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Junior Poet Preparatory Notes Preceding the Final

Junior Poet Preparatory Notes Preceding the Final

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Published by Christopher Brown
Just some rambling notes I gathered together in preparing the essay portion of the final exam.
Just some rambling notes I gathered together in preparing the essay portion of the final exam.

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Published by: Christopher Brown on Dec 06, 2008
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06/17/2009

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Junior Poet Final Notes2007.12.17Christopher Brown
Poetry is not a tool, nor utilitarian. But it holds a place as a subtle way to improve society.
True, poetry no longer holds any real survival / propagation purpose with the introduction of thewritten word and simultaneous end of oral tradition. Poetry began as song, a mnemonic useful for remembering things.
o
“Memorable Speech (or Language)”
o
What place does poetry have, then, after its application to hunting-gathering / reading-the-stars-to-navigate has left?
o
From a utilitarian standpoint, poetry may seem false
Spartans didn’t write/read poetry
It has become a leisure time activity. Has it become, also, a thing only enjoyed by poets. Or mereaesthetic?
Poetry, indeed, does not affect history.
o
“If not a poem had been written, not a picture painted, not a bar of music composed, the historyof man would be materially unchanged” (The Public v. the Late William Butler Yeats)
o
Auden: “For poetry makes nothing happen” instead, it is “A way of happening, a mouth.”
It “inflects” instead of “making happen” (Dr. Osborn: Lecture)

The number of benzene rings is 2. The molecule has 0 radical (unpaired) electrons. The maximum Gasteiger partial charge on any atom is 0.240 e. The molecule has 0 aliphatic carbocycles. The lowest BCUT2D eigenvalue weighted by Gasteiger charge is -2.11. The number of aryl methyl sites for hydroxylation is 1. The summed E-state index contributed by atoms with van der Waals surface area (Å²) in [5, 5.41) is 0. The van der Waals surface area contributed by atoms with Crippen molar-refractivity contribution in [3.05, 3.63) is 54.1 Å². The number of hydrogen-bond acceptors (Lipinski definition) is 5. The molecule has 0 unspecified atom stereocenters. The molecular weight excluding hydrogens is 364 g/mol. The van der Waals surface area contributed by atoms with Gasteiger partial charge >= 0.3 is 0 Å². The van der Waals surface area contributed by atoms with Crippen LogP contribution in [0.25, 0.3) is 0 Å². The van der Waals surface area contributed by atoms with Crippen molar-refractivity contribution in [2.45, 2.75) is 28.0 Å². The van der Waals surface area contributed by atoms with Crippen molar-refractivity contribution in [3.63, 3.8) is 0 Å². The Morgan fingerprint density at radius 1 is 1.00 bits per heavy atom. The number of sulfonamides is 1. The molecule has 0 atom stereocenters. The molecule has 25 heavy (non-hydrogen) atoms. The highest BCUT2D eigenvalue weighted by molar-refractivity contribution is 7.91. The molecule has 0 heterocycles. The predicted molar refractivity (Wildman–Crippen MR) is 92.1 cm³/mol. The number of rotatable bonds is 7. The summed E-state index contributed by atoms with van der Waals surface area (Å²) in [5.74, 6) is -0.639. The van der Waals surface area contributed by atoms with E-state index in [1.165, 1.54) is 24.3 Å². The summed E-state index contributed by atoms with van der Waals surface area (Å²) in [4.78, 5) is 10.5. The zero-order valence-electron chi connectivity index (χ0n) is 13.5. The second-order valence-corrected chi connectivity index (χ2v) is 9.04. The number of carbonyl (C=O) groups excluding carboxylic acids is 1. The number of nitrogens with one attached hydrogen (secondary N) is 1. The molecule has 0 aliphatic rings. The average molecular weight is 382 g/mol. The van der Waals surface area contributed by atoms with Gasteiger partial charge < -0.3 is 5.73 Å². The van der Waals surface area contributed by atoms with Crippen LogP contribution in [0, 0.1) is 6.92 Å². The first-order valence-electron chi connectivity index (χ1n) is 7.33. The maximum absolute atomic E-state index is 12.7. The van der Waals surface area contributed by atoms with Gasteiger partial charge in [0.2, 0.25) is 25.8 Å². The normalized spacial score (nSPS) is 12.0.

o
Contemporary poet Paul Muldoon is even harsher, in “7, Middagh Street”
As for [Yeats's] crass, rhetorical posturing, 'Did that play of minesend out certain men (certain men?)the English shot ...?'the answer is 'Certainly not'.If Yeats had saved his pencil-leadwould certain men have stayed in bed?For history's a twisted rootwith art its small, translucent fruitand never the other way round.
Subjugation, as poetry, to the aesthetic – that is, not an end in itself, or a direct cause to effect achange. It is a cause of a cause – it changes man, who changes the world. Although poets such asWallaces Stevens and Philip Sidney want to show how poetry is an act of the citizen in society, asSeamus Heaney writes in the Redress of Poetry, insisting that their words “are intended to be morethan merely sonorous,” poetry is not. As Jorge Luis Borges writes “the taste of the apple (statesBerkeley) lies in the contact of the fruit with the palate, not in the fruit itself; in a similar way (Iwould say) poetry lies in the meeting of poem and reader”.
Transition: if poetry does not do anything, what is it for? It’s art.
o
Allan Grossman’s 2 points: 1. Discourse. 2. Value individuals.
Split into two categories, via “Psychology and Art To-Day.” “There must always be two kinds of art,escape-art, for man needs escape as he needs good and deep sleep, and parable-art, that art whichshall teach man to unlearn hatred and learn love”
o
One is to delight, the other to teach
o
Escape-art
This is, first, a fantasy world that entails intemporality.
Is comprised of extremes. “The Truest Poetry is the Most Feigning”
Poems that strive to make permanent:
Hopkins, “The Leaden Echo,” “[I]s there any … latch or catch or key to keep / Back  beauty … from vanishing away?” … “O no there’s none” … “Be beginning to despair”Yet “There is one … Where whatever’s prized … Never fleets more … Seal them, sendthem, motion them with breath”
Shakespeare, “Sonnet 65” – “who [time’s] spoil of beauty can forbid? / O, none, unless
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Junior Poet Final Notes2007.12.17Christopher Brown
this miracle have might, / That in black ink my love may still shine bright.”
Poems living in the ecstasy of the present:
Dylan Thomas, "Do Not Go Gentle into That Good Night”Do not go gentle into that good night,Old age should burn and rave at close of day;Rage, rage against the dying of the light. Though wise men at their end know dark is right,Because their words had forked no lightning theyDo not go gentle into that good night.
Whitman, “To a Locomotive in Winter” – poetry makes the material into ethereal, frees itfrom physicality’s bondage: “Roll through my chant with all thy lawless music … To thefree skies unpent and glad and strong”